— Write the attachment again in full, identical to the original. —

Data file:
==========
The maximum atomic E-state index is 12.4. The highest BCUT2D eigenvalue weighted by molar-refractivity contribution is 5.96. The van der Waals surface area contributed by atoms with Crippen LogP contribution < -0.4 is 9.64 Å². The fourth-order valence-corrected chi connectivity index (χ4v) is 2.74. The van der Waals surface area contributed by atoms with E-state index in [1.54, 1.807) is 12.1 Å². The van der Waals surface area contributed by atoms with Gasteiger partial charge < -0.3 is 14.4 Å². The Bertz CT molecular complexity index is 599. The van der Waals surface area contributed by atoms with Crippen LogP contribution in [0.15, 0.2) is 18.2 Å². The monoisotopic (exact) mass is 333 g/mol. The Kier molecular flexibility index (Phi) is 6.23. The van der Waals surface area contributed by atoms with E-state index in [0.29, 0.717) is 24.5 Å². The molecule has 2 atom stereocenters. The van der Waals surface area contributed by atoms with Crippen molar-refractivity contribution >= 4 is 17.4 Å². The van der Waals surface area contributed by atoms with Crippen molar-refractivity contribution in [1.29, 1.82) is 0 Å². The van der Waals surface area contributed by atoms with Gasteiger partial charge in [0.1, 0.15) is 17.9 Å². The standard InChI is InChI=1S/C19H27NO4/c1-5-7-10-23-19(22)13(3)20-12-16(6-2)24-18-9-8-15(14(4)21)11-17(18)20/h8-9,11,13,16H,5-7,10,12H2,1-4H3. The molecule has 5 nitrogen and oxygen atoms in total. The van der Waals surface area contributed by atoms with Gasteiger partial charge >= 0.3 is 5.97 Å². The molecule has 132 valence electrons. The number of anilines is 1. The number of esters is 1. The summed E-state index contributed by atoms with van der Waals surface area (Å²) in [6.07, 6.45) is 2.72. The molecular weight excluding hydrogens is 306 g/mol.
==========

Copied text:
The maximum atomic E-state index is 12.4. The highest BCUT2D eigenvalue weighted by molar-refractivity contribution is 5.96. The van der Waals surface area contributed by atoms with Crippen LogP contribution < -0.4 is 9.64 Å². The fourth-order valence-corrected chi connectivity index (χ4v) is 2.74. The van der Waals surface area contributed by atoms with E-state index in [1.54, 1.807) is 12.1 Å². The van der Waals surface area contributed by atoms with Gasteiger partial charge < -0.3 is 14.4 Å². The Bertz CT molecular complexity index is 599. The van der Waals surface area contributed by atoms with Crippen LogP contribution in [0.15, 0.2) is 18.2 Å². The monoisotopic (exact) mass is 333 g/mol. The Kier molecular flexibility index (Phi) is 6.23. The van der Waals surface area contributed by atoms with E-state index in [0.29, 0.717) is 24.5 Å². The molecule has 2 atom stereocenters. The van der Waals surface area contributed by atoms with Crippen molar-refractivity contribution >= 4 is 17.4 Å². The van der Waals surface area contributed by atoms with Crippen molar-refractivity contribution in [1.29, 1.82) is 0 Å². The van der Waals surface area contributed by atoms with Gasteiger partial charge in [0.1, 0.15) is 17.9 Å². The standard InChI is InChI=1S/C19H27NO4/c1-5-7-10-23-19(22)13(3)20-12-16(6-2)24-18-9-8-15(14(4)21)11-17(18)20/h8-9,11,13,16H,5-7,10,12H2,1-4H3. The molecule has 5 nitrogen and oxygen atoms in total. The van der Waals surface area contributed by atoms with Gasteiger partial charge >= 0.3 is 5.97 Å². The molecule has 132 valence electrons. The number of anilines is 1. The number of esters is 1. The summed E-state index contributed by atoms with van der Waals surface area (Å²) in [6.07, 6.45) is 2.72. The molecular weight excluding hydrogens is 306 g/mol.